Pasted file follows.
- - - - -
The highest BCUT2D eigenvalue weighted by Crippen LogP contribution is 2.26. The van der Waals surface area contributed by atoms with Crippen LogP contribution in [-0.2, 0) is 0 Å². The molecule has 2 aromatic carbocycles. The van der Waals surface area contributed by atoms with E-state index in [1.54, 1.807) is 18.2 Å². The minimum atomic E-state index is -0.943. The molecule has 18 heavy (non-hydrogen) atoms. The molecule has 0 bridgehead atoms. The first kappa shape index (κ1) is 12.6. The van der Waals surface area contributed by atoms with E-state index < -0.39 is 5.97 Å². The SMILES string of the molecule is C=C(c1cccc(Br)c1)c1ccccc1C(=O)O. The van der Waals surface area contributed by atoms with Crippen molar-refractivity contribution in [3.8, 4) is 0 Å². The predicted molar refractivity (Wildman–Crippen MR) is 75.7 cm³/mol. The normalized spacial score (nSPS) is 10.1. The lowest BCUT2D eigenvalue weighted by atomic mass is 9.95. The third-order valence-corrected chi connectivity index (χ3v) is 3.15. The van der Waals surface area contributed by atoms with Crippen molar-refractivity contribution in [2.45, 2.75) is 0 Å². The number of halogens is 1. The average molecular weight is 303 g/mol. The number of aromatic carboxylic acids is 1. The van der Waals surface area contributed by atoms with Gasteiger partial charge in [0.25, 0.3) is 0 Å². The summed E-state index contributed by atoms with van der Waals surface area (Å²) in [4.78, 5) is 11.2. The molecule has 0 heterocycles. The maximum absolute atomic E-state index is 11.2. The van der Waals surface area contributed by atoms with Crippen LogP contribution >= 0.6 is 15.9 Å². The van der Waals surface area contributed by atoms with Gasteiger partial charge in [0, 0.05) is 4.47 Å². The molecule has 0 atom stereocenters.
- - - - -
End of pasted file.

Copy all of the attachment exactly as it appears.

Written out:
The highest BCUT2D eigenvalue weighted by Crippen LogP contribution is 2.26. The van der Waals surface area contributed by atoms with Crippen LogP contribution in [-0.2, 0) is 0 Å². The molecule has 2 aromatic carbocycles. The van der Waals surface area contributed by atoms with E-state index in [1.54, 1.807) is 18.2 Å². The minimum atomic E-state index is -0.943. The molecule has 18 heavy (non-hydrogen) atoms. The molecule has 0 bridgehead atoms. The first kappa shape index (κ1) is 12.6. The van der Waals surface area contributed by atoms with E-state index < -0.39 is 5.97 Å². The SMILES string of the molecule is C=C(c1cccc(Br)c1)c1ccccc1C(=O)O. The van der Waals surface area contributed by atoms with Crippen molar-refractivity contribution in [3.8, 4) is 0 Å². The predicted molar refractivity (Wildman–Crippen MR) is 75.7 cm³/mol. The normalized spacial score (nSPS) is 10.1. The lowest BCUT2D eigenvalue weighted by atomic mass is 9.95. The third-order valence-corrected chi connectivity index (χ3v) is 3.15. The van der Waals surface area contributed by atoms with Crippen molar-refractivity contribution in [2.45, 2.75) is 0 Å². The number of halogens is 1. The average molecular weight is 303 g/mol. The number of aromatic carboxylic acids is 1. The van der Waals surface area contributed by atoms with Gasteiger partial charge in [0.25, 0.3) is 0 Å². The summed E-state index contributed by atoms with van der Waals surface area (Å²) in [4.78, 5) is 11.2. The molecule has 0 heterocycles. The maximum absolute atomic E-state index is 11.2. The van der Waals surface area contributed by atoms with Crippen LogP contribution >= 0.6 is 15.9 Å². The van der Waals surface area contributed by atoms with Gasteiger partial charge in [0, 0.05) is 4.47 Å². The molecule has 0 atom stereocenters.